Compared to trauma surgeons of today, the trauma surgeon of 2050 will probably know a great deal more about their patient and what’s going on inside them as they paint their torso with betadine. Injury mechanism and the specific location of bleeding vessels or damaged tissues may be more clearly defined, consigning the ‘exploratory’ element of the laparotomy to the history books. The risk of coagulopathy and multi-organ dysfunction will be known allowing for expedited or prolonged surgical procedures as deemed appropriate. The printing of organs known to be damaged beyond salvage may already be in progress in the lab adjacent the OR. The surgeon may have even been able to use augmented reality to rehearse their approach on that exact patient with their reconstructed images having been fed directly from scanner to surgical VR headset. Senior or specialist advice could be remotely sought from elsewhere with the images being securely transferred to an attending or consultant surgeon outside of trauma centre also utilising VR hardware.
Even today, after a decade of advances in damage-control resuscitation we’ve seen the implications of patients who previously would have died at the roadside surviving to get to the OR and succumbing to multi-organ failure on the ICU in the days that follow. By that same reasoning, further advances in prehospital and ED resuscitation may enable even more patients with significant injury burdens to find their way alive (just about) onto the operating table. This calls for advanced surgical techniques that avoid adding to the physiological stress of the initial injury. Nanotechnology will most likely play a significant role in achieving haemostasis. The use of nanobots as an imaging adjunct in locating bleeding cerebral aneurysms, delivering targeted thrombolysis in atherosclerotic disease and delivering targeted chemotherapy has garnered much interest in recent years. Even at the turn of the 21st century in-depth discussions were taking place about the potential for artificial mechanical platelets (clottocytes) inundated with haemostasis promoting proteins to control haemorrhage. Circulating ‘respirocytes’ may be able to maximise oxygen tissue delivery even in low-flow states. With regard to nerve injuries, advancements in technology have led to the development of devices on the nanoscale which allow manipulation of individual axons.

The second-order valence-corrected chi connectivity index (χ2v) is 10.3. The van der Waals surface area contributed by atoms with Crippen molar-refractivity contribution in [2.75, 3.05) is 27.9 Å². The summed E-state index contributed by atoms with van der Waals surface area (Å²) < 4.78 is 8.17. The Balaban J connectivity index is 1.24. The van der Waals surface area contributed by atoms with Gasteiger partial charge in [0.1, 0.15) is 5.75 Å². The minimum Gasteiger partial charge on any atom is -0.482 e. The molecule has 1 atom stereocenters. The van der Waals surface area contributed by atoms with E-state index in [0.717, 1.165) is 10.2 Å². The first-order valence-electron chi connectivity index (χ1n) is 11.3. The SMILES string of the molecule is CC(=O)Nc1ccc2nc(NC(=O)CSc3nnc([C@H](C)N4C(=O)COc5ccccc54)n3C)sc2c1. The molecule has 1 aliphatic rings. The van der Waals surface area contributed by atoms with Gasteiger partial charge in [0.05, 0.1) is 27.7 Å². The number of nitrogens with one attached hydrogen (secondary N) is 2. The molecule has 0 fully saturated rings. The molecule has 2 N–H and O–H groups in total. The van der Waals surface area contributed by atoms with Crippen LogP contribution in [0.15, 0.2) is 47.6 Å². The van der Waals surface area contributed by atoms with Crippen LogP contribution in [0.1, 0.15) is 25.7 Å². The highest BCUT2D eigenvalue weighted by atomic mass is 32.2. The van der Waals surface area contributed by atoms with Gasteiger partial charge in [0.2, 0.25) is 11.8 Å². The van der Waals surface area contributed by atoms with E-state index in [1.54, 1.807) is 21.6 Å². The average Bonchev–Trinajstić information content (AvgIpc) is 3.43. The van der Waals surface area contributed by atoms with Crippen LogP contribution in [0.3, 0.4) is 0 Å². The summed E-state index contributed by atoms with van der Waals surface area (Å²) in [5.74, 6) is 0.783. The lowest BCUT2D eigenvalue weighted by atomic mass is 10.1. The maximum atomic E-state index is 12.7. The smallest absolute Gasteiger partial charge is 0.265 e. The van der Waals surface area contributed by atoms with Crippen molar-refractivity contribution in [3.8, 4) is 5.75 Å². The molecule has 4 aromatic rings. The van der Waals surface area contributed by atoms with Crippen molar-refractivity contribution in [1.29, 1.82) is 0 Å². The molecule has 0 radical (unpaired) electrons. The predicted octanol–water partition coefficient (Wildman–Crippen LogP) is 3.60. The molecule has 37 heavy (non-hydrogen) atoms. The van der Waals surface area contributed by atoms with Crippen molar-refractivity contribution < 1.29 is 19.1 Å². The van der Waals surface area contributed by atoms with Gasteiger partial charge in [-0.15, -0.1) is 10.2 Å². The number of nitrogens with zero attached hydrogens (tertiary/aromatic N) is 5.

The greater use of nanotechnology to target hard-to-reach bleeding could facilitate a minimally invasive approach to trauma surgery. Furthermore, the knowledge that these nanobots could be left to quietly go about their business inside the patient could mean shorter times on the operating table, minimising the additional physiological insult of prolonged large-incision surgery. Patients could go to ICU with surgery ongoing inside them. The patient’s ICU journey could become more predictable and manageable with greater knowledge of the expected inflammation response owing to genomic analysis and artificial intelligence.
Patients will have greater control of their long-term rehabilitation with individually customised recovery plans and specialist support, building on existing services such as MyRecovery.AI and AfterTrauma.
There is no doubt that the surgeon of the future will need to be ‘multilingual’ in a number of biomedical and allied disciplines, be it genetics, bioengineering, computing or data science. They will need to employ quick thinking and common sense to piece all the various bits of information together. Greater flexibility and multi-disciplinary collaboration throughout medical training will be crucial to this. Technology, however, can never replace the ‘human touch’, especially in a specialty where both patients and relatives will potentially be having the worst day of their entire lives. An in-depth technical and scientific must be coupled the timeless qualities of empathy and compassion.
Obi Nnajiuba is a British surgical resident and current PhD student with a specialist interest in trauma, acute care, prehospital care, triage, mass casualty events and trauma systems. His postgraduate qualifications include an MSc in Trauma Sciences and membership of the Royal College of Surgeons of England. He is also a registered Motorsport UK physician, providing trackside advanced trauma care to competitors at world famous motor-racing circuits such as Brands Hatch, Goodwood and Silverstone.